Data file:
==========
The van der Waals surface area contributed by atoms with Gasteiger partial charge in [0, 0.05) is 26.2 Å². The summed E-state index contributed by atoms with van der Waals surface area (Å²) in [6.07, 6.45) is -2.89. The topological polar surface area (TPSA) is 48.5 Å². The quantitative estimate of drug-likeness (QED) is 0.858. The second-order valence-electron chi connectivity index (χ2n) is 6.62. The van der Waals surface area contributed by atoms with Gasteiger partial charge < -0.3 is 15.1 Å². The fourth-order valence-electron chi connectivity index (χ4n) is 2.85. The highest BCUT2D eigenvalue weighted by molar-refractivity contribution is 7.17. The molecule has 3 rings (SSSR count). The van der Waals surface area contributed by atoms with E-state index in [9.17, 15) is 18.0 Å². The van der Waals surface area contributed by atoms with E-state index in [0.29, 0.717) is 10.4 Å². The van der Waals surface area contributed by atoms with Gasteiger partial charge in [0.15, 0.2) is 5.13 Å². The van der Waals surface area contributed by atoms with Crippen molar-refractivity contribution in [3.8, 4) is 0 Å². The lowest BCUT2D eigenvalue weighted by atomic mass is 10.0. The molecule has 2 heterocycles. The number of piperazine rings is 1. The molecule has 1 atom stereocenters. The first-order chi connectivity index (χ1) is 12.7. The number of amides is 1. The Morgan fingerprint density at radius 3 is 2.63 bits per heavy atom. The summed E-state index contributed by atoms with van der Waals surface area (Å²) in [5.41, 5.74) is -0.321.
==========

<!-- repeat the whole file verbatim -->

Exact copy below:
The van der Waals surface area contributed by atoms with Gasteiger partial charge in [0, 0.05) is 26.2 Å². The summed E-state index contributed by atoms with van der Waals surface area (Å²) in [6.07, 6.45) is -2.89. The topological polar surface area (TPSA) is 48.5 Å². The quantitative estimate of drug-likeness (QED) is 0.858. The second-order valence-electron chi connectivity index (χ2n) is 6.62. The van der Waals surface area contributed by atoms with Gasteiger partial charge < -0.3 is 15.1 Å². The fourth-order valence-electron chi connectivity index (χ4n) is 2.85. The highest BCUT2D eigenvalue weighted by molar-refractivity contribution is 7.17. The molecule has 3 rings (SSSR count). The van der Waals surface area contributed by atoms with E-state index in [9.17, 15) is 18.0 Å². The van der Waals surface area contributed by atoms with E-state index in [0.29, 0.717) is 10.4 Å². The van der Waals surface area contributed by atoms with Gasteiger partial charge in [0.15, 0.2) is 5.13 Å². The van der Waals surface area contributed by atoms with Crippen molar-refractivity contribution in [3.8, 4) is 0 Å². The lowest BCUT2D eigenvalue weighted by atomic mass is 10.0. The molecule has 2 heterocycles. The number of piperazine rings is 1. The molecule has 1 atom stereocenters. The first-order chi connectivity index (χ1) is 12.7. The number of amides is 1. The Morgan fingerprint density at radius 3 is 2.63 bits per heavy atom. The summed E-state index contributed by atoms with van der Waals surface area (Å²) in [5.41, 5.74) is -0.321.